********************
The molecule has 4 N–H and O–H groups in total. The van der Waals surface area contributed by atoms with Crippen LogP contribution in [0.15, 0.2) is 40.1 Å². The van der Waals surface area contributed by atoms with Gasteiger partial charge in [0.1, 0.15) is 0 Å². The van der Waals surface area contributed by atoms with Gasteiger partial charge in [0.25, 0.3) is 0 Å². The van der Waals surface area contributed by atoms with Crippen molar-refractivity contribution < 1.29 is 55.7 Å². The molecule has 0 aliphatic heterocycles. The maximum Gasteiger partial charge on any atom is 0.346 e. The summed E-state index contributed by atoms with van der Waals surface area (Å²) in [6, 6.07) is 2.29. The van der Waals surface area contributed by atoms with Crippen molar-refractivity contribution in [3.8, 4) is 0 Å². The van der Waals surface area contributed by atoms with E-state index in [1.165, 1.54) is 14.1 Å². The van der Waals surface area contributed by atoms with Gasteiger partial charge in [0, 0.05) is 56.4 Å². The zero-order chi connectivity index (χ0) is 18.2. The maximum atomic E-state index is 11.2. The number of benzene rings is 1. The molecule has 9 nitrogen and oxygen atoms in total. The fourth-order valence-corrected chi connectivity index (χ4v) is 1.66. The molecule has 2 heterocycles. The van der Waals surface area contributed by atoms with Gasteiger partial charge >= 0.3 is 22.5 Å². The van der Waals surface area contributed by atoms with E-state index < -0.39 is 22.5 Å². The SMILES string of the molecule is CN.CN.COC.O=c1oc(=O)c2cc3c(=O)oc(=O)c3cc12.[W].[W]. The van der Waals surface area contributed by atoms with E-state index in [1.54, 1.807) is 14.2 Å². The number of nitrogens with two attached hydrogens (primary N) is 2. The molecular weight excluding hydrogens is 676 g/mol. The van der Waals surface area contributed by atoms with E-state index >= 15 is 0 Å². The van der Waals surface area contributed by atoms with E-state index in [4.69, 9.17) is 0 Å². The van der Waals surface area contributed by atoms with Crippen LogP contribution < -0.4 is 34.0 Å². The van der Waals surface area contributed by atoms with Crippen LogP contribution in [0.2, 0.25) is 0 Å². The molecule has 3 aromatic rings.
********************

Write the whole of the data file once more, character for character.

The molecule has 4 N–H and O–H groups in total. The van der Waals surface area contributed by atoms with Crippen LogP contribution in [0.15, 0.2) is 40.1 Å². The van der Waals surface area contributed by atoms with Gasteiger partial charge in [0.1, 0.15) is 0 Å². The van der Waals surface area contributed by atoms with Gasteiger partial charge in [0.25, 0.3) is 0 Å². The van der Waals surface area contributed by atoms with Crippen molar-refractivity contribution < 1.29 is 55.7 Å². The molecule has 0 aliphatic heterocycles. The maximum Gasteiger partial charge on any atom is 0.346 e. The summed E-state index contributed by atoms with van der Waals surface area (Å²) in [6, 6.07) is 2.29. The van der Waals surface area contributed by atoms with Crippen molar-refractivity contribution in [3.8, 4) is 0 Å². The van der Waals surface area contributed by atoms with E-state index in [1.165, 1.54) is 14.1 Å². The van der Waals surface area contributed by atoms with Gasteiger partial charge in [0, 0.05) is 56.4 Å². The zero-order chi connectivity index (χ0) is 18.2. The maximum atomic E-state index is 11.2. The number of benzene rings is 1. The molecule has 9 nitrogen and oxygen atoms in total. The fourth-order valence-corrected chi connectivity index (χ4v) is 1.66. The molecule has 2 heterocycles. The van der Waals surface area contributed by atoms with Gasteiger partial charge >= 0.3 is 22.5 Å². The van der Waals surface area contributed by atoms with E-state index < -0.39 is 22.5 Å². The SMILES string of the molecule is CN.CN.COC.O=c1oc(=O)c2cc3c(=O)oc(=O)c3cc12.[W].[W]. The van der Waals surface area contributed by atoms with E-state index in [1.54, 1.807) is 14.2 Å². The number of nitrogens with two attached hydrogens (primary N) is 2. The molecular weight excluding hydrogens is 676 g/mol. The van der Waals surface area contributed by atoms with E-state index >= 15 is 0 Å². The van der Waals surface area contributed by atoms with E-state index in [4.69, 9.17) is 0 Å². The van der Waals surface area contributed by atoms with Crippen LogP contribution < -0.4 is 34.0 Å². The van der Waals surface area contributed by atoms with Crippen LogP contribution in [0.2, 0.25) is 0 Å². The molecule has 3 aromatic rings.